If you're at all familiar with David Robbins, it's likely because you enjoy survival stories or westerns. He's the author of the long-running Endworld series of post-apocalyptic novels set in an after-the-bombs-fell alternate future, but he's also lent his talents to several entries in the popular Mack Bolan and Executioner series of one-man-army Men's Adventure series, and borrowed Ralph Compton's brand to pen a number of cowboy prairie stories. The guy even penned a Hardy Boys adventure under the "Franklin W. Dixon" pseudonym early in his career, so he kind of spans the genres. But before churning out professional Mad Max fanfic and gunslinging Westerns, David Robbins got his break when he wrote Blood Cult for Leisure's horror line in 1982. But that book's ridiculously expensive on the secondary market (I've seen copies go for upwards of $70 on eBay), and I've never managed to lay hands on it. Nor have I yet found a copy of Hell-O-Ween, which was his 'breakout' horror story from 1992 and typically crosses the $40+ mark. I was delighted, however, to run across the beat-to-hell-and-back copy of Prank Night you see in the cover scan for under five dollars, and decided to make it my first Robbins read. I was suitably impressed and will be keeping my eye out for more of his stuff in the future, but it wasn't all fun and games. So let's go take a walk down by the cemetery and see what's stirring.
You're not scared, are you...?
Ben Shields is heading back home to the sleepy little Oregon town of Cemetery Ridge. In the nine years since he left for the big city, he's turned into a minor celebrity, with two horror novels under his belt and a reasonably successful career in journalism which keeps the lights on and the gas tank filled. But if Ben's changed for the better in that near-decade, Cemetery Ridge has taken a turn for the worse. Traffic's even more sparse on main street, the local bank's gone out of business, and something nasty came out of the woods the other night and slaughtered his old friend Horace Walker. Folks are whispering about a bear attack, but sheriff Travis Sinclair saw the body and he's never seen any bear do that to a person before.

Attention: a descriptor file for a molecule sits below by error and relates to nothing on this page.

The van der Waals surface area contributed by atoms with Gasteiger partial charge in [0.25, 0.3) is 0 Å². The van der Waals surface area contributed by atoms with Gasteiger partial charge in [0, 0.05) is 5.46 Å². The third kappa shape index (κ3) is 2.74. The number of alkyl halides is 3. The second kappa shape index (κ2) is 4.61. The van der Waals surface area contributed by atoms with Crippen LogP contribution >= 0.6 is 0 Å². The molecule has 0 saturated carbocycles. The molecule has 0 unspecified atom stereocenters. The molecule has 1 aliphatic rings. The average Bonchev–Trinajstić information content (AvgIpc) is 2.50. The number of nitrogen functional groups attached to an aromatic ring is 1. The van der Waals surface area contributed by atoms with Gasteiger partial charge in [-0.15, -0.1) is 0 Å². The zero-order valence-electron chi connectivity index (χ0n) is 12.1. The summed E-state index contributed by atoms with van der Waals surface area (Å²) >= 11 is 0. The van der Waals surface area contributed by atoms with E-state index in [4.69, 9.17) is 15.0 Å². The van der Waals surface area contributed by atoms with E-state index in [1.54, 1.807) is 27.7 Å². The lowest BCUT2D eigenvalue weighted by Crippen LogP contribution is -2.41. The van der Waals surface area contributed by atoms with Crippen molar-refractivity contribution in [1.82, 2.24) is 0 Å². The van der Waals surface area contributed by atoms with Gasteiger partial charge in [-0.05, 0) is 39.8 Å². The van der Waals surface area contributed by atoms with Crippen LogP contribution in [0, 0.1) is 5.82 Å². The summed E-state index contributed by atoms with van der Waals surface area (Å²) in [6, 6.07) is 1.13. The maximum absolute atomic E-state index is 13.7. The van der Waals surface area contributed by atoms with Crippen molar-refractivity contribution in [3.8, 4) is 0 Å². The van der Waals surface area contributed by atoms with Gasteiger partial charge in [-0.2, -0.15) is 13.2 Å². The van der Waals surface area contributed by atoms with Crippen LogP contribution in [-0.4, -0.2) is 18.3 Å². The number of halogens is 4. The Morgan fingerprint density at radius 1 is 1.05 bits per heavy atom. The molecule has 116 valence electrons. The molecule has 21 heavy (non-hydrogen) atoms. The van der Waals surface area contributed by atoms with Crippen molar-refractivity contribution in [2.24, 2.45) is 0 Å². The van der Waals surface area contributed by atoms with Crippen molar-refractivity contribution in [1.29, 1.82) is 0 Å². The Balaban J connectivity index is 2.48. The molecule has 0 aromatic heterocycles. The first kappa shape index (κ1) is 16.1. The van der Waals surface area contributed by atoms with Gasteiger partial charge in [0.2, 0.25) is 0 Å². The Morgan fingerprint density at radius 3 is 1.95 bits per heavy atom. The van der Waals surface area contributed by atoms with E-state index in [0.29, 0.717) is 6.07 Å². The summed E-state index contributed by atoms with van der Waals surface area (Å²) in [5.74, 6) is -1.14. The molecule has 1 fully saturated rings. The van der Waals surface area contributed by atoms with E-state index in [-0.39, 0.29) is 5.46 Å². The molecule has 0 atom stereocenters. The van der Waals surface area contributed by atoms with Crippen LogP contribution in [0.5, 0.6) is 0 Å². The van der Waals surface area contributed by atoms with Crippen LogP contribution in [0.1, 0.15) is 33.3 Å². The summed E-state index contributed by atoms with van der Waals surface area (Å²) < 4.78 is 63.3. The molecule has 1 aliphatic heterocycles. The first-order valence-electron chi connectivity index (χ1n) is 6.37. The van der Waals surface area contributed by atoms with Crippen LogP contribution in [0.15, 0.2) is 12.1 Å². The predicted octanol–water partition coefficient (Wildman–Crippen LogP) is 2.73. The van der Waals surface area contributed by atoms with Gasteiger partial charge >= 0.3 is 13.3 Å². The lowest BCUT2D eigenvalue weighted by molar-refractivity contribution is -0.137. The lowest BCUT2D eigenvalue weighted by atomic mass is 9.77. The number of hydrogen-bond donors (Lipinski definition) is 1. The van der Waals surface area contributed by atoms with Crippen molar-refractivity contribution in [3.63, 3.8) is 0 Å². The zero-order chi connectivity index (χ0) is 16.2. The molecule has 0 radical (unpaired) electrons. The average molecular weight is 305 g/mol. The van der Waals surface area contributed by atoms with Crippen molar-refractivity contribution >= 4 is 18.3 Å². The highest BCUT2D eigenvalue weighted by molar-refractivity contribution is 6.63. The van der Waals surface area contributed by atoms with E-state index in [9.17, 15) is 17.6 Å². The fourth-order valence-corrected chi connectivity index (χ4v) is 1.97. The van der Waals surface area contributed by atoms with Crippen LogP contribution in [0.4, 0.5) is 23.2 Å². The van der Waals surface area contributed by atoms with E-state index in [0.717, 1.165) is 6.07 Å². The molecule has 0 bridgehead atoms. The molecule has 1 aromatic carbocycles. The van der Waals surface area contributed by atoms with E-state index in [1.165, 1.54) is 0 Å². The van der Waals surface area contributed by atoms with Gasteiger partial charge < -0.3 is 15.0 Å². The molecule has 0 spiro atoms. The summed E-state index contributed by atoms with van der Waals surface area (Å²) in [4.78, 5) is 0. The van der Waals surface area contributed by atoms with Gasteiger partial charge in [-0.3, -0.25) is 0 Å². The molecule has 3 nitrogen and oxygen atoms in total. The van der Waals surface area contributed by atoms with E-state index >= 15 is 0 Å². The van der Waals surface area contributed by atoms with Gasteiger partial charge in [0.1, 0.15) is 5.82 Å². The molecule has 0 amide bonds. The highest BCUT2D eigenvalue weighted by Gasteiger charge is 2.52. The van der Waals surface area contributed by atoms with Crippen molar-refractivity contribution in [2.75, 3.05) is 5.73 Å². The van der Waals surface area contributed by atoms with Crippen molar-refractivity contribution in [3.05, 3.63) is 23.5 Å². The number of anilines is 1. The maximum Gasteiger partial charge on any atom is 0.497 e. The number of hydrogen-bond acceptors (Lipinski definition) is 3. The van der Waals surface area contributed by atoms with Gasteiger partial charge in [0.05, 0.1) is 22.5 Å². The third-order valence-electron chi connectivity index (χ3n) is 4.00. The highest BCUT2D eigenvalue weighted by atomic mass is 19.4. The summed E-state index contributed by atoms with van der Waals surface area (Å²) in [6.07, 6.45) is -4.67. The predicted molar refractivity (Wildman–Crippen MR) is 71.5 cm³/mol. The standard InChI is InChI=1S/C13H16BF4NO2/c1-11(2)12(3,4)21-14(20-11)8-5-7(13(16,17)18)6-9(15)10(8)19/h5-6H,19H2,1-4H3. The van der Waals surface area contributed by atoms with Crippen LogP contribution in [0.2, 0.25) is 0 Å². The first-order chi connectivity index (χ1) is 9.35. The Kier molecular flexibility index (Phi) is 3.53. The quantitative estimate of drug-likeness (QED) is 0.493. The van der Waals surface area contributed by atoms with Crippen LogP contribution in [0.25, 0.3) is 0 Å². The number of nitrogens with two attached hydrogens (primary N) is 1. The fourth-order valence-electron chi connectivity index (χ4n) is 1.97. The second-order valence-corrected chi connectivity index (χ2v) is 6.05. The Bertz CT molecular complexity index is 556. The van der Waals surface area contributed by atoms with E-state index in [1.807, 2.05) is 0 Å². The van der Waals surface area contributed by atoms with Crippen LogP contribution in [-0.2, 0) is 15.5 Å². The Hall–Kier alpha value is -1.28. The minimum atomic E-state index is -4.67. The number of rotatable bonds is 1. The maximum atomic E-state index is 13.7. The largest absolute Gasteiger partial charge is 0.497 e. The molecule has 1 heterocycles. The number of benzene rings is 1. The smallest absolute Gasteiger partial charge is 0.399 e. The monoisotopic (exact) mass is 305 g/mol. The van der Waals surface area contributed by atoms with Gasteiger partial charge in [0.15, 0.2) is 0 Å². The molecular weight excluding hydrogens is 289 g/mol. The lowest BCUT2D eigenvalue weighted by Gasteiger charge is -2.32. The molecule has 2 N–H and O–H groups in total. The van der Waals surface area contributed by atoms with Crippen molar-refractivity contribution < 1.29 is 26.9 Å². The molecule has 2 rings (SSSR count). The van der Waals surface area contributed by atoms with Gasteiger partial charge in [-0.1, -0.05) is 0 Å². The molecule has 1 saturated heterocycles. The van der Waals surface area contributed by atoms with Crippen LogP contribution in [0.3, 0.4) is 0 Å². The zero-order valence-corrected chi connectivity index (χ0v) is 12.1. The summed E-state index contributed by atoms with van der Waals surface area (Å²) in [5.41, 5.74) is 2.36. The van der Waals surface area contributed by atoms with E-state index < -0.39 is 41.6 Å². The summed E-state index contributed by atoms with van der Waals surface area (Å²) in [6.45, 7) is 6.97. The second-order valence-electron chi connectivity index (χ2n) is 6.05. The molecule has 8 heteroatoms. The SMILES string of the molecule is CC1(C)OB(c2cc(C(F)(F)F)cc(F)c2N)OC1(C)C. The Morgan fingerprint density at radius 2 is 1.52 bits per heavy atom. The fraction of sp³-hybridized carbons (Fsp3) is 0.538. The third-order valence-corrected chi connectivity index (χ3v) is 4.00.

Then again, maybe it's not all bad. Ben's old sweetheart Nadine Somersby is newly-divorced from town scion Victor Richards, and it's clear she realized she made a mistake by choosing Victor's money over Ben's love all those years ago.
Of course, Ben remembers Victor as being one who could never let anything go--not in athletics, not in relationships. As if that's not enough, Victor's thuggish nephew Paxton is in town, shipped off from his mom's home in Colorado to hopefully straighten himself out before he ruins his life. Paxton's hardly one to listen to rules, and in fact, has already put together his own little gang of trouble-makers. It's late October, Halloween's on the way, and Paxton's got some ideas for throwing a prank night the likes of which Cemetery Ridge has never seen before. And all the while, the body count continues to rise. By the time Halloween arrives in Cemetery Ridge, it will be a night no one can forget...assuming they survive to see daylight.
I thoroughly enjoyed Prank Night right up until the last few pages when I realized Robbins was falling victim to his own page count and didn't leave himself enough room to do more than give the story a quick-and-dirty ending which it did not deserve. At 365 pages, Prank Night falls quite easily into standard novel-length territory, but the story Robbins weaves is compelling enough that I found myself wanting more as I approached the final chapter. Sure enough, my fears were confirmed as Robbins hits page 362 and is forced to wrap everything up in another 2 and 1/3rd pages. The characters in this book are worth far better than that, and I don't think anyone would have suffered if he had another twenty or so pages with which to wrap things up a little neater. Maybe Leisure had him on a really tight deadline, or the editor at the time (this was 1994, so Don D'Auria hadn't come on board yet) was a real stickler for page count, or maybe Robbins just didn't know the best way to end the story. Whatever the case, Robbins is hardly the first horror writer I've encountered who bangs out a killer novel then fails to stick the landing in the last few pages.